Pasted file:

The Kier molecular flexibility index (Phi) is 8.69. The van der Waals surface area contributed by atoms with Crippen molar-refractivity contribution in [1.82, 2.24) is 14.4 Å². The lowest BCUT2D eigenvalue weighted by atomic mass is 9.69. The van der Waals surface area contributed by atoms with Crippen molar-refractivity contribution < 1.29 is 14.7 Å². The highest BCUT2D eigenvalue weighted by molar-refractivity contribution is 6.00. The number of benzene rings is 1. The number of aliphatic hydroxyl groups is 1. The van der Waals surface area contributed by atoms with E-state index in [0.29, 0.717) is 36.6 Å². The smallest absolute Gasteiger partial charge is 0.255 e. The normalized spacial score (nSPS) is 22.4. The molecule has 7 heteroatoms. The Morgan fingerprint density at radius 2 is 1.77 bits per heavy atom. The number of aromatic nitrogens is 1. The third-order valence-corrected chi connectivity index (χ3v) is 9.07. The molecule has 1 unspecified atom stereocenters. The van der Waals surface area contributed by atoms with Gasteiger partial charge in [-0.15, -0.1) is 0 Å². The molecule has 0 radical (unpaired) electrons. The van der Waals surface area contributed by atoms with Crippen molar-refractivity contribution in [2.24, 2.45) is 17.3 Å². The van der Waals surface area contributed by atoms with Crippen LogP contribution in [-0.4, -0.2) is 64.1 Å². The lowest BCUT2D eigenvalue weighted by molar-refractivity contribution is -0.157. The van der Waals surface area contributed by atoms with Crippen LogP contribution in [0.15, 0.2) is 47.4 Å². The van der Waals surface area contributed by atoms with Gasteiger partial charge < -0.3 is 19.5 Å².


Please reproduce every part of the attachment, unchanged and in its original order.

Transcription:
The Kier molecular flexibility index (Phi) is 8.69. The van der Waals surface area contributed by atoms with Crippen molar-refractivity contribution in [1.82, 2.24) is 14.4 Å². The lowest BCUT2D eigenvalue weighted by atomic mass is 9.69. The van der Waals surface area contributed by atoms with Crippen molar-refractivity contribution < 1.29 is 14.7 Å². The highest BCUT2D eigenvalue weighted by molar-refractivity contribution is 6.00. The number of benzene rings is 1. The number of aliphatic hydroxyl groups is 1. The van der Waals surface area contributed by atoms with E-state index in [0.29, 0.717) is 36.6 Å². The smallest absolute Gasteiger partial charge is 0.255 e. The normalized spacial score (nSPS) is 22.4. The molecule has 7 heteroatoms. The Morgan fingerprint density at radius 2 is 1.77 bits per heavy atom. The number of aromatic nitrogens is 1. The third-order valence-corrected chi connectivity index (χ3v) is 9.07. The molecule has 1 unspecified atom stereocenters. The van der Waals surface area contributed by atoms with Gasteiger partial charge in [-0.15, -0.1) is 0 Å². The molecule has 0 radical (unpaired) electrons. The van der Waals surface area contributed by atoms with Crippen molar-refractivity contribution in [2.24, 2.45) is 17.3 Å². The van der Waals surface area contributed by atoms with Crippen LogP contribution in [-0.4, -0.2) is 64.1 Å². The lowest BCUT2D eigenvalue weighted by molar-refractivity contribution is -0.157. The van der Waals surface area contributed by atoms with Crippen LogP contribution in [0.15, 0.2) is 47.4 Å². The van der Waals surface area contributed by atoms with Gasteiger partial charge < -0.3 is 19.5 Å².